Beyond Help

Description

Beyond help. In attitude. In appearance. In action. There are seasons where we find ourselves won over by the very not-enough-ness of “me-ness” in “my-self-ness.”

It was a quiet Sunday afternoon. I’d returned a few hours earlier from a speaking engagement and then enjoyed the delight of putting my grandson down for his nap in our upstairs room while his mommy worked. Now I was resting. What an “old” word! But in that moment, it fit, and I gave into it.

Until I heard an unrecognizable eruption. A crash? A long, loud, falling and breaking sound. I couldn’t imagine its cause.

Had it come from outside the house? Hugging myself, I began a search and recognizance mission through the main floor of my home. Nothing out of order in the bedroom or bath. The family room and kitchen still stood where they should. The entry way? Fine. The living room? Okay. Ahhh…the dining room.

A realization from deep in my core trickled up to my mind, offering me enough clues that I had to admit the undesirable cause. I didn’t have to enter the room to check my instinct. But I did. Once within, I took in what I’d dreaded to see. A three-shelf unit containing my grandmother’s antique china collection had lost its grip on the wall and tumbled to the floor. The plates, all hand-painted, many of them portraits of 18th century European royalty, and many signed by their artists, lay in shards beneath the unit.

I knelt and carefully lifted a corner of the shelving set. What lay beneath was dismal. Shattered treasures. For decades my grandmother had acquired each plate as a memory of a trip she’d taken with other elderly women in tourist buses across Europe. I remembered her returning, carefully removing their bubble-wrap cocoons and unraveling the stories of their painted scenes as she held them out before me. When she died, they were the one item I wanted to remember her by. A beautifully illustrated display of life lived out on porcelain plates.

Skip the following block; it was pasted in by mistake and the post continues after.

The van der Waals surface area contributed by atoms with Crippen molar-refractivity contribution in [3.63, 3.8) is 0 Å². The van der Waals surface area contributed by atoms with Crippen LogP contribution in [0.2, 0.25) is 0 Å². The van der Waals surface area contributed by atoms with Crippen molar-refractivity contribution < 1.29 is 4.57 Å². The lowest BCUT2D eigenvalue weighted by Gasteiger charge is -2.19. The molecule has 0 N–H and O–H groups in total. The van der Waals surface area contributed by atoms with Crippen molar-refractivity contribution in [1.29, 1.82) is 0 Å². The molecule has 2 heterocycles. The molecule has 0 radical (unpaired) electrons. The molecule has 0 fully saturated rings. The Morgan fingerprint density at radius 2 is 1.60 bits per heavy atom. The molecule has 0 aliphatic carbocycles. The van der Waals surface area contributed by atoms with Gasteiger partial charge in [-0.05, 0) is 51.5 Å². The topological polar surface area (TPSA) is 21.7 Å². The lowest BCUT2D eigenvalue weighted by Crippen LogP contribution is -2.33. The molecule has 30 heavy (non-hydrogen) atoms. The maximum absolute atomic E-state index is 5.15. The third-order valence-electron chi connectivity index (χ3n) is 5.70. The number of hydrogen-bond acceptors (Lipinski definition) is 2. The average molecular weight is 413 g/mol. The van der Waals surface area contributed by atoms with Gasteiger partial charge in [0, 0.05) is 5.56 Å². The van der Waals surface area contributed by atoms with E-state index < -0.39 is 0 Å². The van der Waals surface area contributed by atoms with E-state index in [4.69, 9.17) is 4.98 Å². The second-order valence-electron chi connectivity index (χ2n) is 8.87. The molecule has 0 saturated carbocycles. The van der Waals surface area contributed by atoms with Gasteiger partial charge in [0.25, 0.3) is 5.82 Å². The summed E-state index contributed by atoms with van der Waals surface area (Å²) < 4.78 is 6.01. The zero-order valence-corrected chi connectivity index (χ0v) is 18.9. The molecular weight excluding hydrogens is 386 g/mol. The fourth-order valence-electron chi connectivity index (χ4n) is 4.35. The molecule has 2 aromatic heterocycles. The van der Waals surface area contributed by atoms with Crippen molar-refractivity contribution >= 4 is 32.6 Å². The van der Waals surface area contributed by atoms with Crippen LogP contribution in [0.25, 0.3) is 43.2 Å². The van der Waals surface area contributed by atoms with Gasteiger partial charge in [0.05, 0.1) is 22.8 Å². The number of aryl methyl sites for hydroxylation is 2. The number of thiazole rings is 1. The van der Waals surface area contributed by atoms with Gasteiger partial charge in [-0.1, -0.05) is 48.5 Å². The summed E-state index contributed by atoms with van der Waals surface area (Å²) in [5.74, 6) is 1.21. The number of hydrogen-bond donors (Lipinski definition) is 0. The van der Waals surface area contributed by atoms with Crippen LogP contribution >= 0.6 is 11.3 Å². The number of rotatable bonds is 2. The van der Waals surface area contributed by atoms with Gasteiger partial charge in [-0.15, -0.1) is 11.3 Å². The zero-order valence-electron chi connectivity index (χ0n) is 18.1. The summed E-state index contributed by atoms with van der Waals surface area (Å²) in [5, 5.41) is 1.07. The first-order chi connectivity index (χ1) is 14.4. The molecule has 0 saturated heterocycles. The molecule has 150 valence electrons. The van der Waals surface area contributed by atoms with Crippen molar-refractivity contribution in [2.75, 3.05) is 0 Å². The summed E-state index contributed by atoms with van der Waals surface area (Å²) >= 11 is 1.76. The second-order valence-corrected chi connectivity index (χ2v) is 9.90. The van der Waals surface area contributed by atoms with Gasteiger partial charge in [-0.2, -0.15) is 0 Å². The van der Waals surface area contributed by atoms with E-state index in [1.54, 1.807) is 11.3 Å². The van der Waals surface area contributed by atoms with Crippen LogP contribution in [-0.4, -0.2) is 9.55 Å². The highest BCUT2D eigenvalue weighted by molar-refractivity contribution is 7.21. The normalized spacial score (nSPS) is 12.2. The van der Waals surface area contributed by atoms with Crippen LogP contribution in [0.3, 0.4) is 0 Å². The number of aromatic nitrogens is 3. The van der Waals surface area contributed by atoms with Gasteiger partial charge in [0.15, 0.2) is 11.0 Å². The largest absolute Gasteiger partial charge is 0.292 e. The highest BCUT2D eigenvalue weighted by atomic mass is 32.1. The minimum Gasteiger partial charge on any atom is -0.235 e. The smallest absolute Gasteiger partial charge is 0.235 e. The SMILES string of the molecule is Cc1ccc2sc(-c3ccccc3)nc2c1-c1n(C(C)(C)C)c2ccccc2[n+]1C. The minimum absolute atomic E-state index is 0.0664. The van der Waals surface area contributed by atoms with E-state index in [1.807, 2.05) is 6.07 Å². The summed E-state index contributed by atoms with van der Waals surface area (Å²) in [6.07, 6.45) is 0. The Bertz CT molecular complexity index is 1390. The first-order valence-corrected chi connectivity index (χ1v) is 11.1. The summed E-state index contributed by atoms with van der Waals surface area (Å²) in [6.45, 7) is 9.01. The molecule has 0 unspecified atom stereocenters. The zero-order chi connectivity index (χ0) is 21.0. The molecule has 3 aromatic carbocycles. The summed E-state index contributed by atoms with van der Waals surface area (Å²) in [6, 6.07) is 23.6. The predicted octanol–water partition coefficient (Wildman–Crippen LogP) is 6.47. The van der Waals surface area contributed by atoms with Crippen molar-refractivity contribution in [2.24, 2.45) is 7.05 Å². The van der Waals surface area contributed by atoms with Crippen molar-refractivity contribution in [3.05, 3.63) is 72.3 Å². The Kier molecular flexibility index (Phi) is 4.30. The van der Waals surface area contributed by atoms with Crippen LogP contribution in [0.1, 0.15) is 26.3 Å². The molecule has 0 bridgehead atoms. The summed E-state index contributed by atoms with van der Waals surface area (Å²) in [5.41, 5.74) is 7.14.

As I gingerly lifted fragment after fragment the severity of the situation hit me. There was no remedy here. I located one single saucer with minor damage out of a set of twenty-some relics. The rest…well clearly, my inherited plate collection was beyond help.

The past few years had been tough for me. My daughter a single mom. My son struggling in the throes of adolescence. Heavy leadership responsibilities. So much of my life felt like the broken mess on my dining room floor. Beyond help.

Okay, maybe this is a bit dramatic. But honestly, aren’t there just lots of times in your life when you feel like you’re just – well - beyond help? Twenty-five stubborn post-baby pounds won’t melt off. The draw of tobacco refuses to let you go. A snarly, grouchy, ungrateful attitude sticks in your soul despite your best intentions to put a Pintresty outlook on life.

Beyond help. In attitude. In appearance. In action. There are seasons where we find ourselves won over by the very not-enough-ness of “me-ness” in “my-self-ness.” Know what I mean?

And in such moments I have actually chuckled in a sharp realization. I picture God – my gracious heavenly father – dimpled cheek and amused. “Now you’re talking,” he muses. Beyond help. It’s just where he wants me.

Beyond my best efforts. Beyond my put-on-a-happy-face clichés. Beyond my self-help methodologies. Beyond being better than anyone else. Beyond worrying about what doesn’t matter anyway. Beyond everything being all up to me: to understand, to care, to give and to fix.

That Sunday afternoon I stared at a stack of antique shards representing a heritage now rooted not on my wall, but in my heart. My grandson’s voice came to me from the baby intercom. “Yia Yia! I’m awake!” he hollered. I looked at the mess on my floor. Beyond help. Indeed, I was. Thank God.

“For it is by grace you have been saved through faith – and this is not from yourselves, it is the gift of God – not by works, so that no one can boast.” Ephesians 2:8-9

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